The set concludes with the beginning of the ‘Naturals Election.’ We find out more about Satsuki’s past and how Ira Gamagoori came to be one of the Student Council’s Elite Four. In this flashback, we see just how status and power has gone to the heads of some middle school students. This demonstrates once again that this series has the potential to discuss social issues and does actually use it sometimes. The seven-day ‘elections’ pit student against student, and at the end, Ryuko must face each and every member of the Elite Four in battle.
The visuals are great for the most part. The animation is fluid, even during the high-octane action scenes that this series is known for. Ryuko’s homeroom teacher Aikuro is shown transforming from a regular high school teacher into a creepy, ‘sexy’ member of the anti-Satsuki resistance group, yet whether that is the most bizarre thing to happen in these episodes is debatable. Although genitals and female nipples are once again left undrawn in scenes depicting characters naked, Aikuro once again has his nipples on full display for Ryuko and the viewers at home. The animators go so far as to light up his nipples just to draw attention to them. These scenes are disturbing and little else.
A significant amount of male and female nudity is present throughout these five episodes. While much of it is played for comedy, it is disappointing that Ryuko’s body is pointlessly exposed yet again. Camera angles often show her from an angle that makes her almost entirely exposed breasts the main feature of a shot, and, similarly, her behind is also often shown with varying levels of clothing covering it up. It is unfortunate that such ‘fan-service’ is present, especially in a series that seems determined to at least attempt to challenge stereotypical gender notions by portraying Ryuko as a strong and independent girl.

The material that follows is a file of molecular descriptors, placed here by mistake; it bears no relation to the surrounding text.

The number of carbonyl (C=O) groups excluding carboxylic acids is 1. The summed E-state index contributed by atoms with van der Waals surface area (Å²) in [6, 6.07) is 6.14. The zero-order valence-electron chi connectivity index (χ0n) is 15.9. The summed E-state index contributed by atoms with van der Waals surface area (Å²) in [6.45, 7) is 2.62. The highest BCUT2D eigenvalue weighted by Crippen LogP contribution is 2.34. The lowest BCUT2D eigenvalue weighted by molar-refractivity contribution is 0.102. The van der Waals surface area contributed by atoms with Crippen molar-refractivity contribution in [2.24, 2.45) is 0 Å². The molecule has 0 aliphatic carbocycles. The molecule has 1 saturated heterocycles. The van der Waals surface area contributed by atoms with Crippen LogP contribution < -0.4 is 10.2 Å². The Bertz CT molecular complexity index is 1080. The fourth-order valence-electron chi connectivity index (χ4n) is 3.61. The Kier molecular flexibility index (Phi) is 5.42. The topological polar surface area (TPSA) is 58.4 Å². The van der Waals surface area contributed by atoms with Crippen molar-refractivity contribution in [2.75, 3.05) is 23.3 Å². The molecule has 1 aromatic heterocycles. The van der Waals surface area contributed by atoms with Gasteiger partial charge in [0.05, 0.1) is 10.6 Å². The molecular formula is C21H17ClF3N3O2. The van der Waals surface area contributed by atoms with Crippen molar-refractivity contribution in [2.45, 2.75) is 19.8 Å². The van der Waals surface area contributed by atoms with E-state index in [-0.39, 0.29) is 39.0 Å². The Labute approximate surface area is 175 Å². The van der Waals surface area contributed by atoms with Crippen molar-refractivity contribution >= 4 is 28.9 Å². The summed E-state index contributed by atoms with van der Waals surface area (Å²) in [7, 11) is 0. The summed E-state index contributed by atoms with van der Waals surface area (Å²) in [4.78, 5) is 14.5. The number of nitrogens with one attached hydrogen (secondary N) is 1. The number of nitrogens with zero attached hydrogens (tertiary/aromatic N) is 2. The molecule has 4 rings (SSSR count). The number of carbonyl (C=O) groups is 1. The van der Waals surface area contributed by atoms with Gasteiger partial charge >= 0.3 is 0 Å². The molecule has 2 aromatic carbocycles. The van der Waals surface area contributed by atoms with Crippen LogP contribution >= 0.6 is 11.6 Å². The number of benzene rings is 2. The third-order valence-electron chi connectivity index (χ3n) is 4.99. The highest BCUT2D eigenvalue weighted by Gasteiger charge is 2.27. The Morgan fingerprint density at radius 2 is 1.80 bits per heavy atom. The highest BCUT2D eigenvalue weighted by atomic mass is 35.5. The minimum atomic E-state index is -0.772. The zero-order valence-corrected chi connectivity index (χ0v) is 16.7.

The audio is even better. The background music continues to be impressive and well-suited to the scenes it accompanies. The English dub also continues to impress; the talented voice cast provide excellent performances as their characters, and each and every voice actor stands out in their roles. English dubs are hit-and-miss, so this is proof that English dubs can be good if enough time, money and effort is put in and if the right voice actors are hired.
The extras in this release are limited to the textless opening and ending animation sequences. The textless version of the ending scene from episode seven is not included.
That such a crazy, high-octane series can maintain the fast-paced action and nonsense is a testament to Trigger, an animation studio formed by ex-Gainax employees. The single-disc releases of this series will undoubtedly bother some people, but Kill la Kill is worth watching if you are able to look past the blatant sexual objectification of its female characters. Japan rarely produces original anime series quite like this, so if you have not already jumped on the bandwagon, you may like to see what this show is like for yourself.
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Author’s note: The initial score given for this review was inaccurate and has been updated by the author to reflect Capsule Computers’ ongoing commitment to providing reliable reviews for its readers.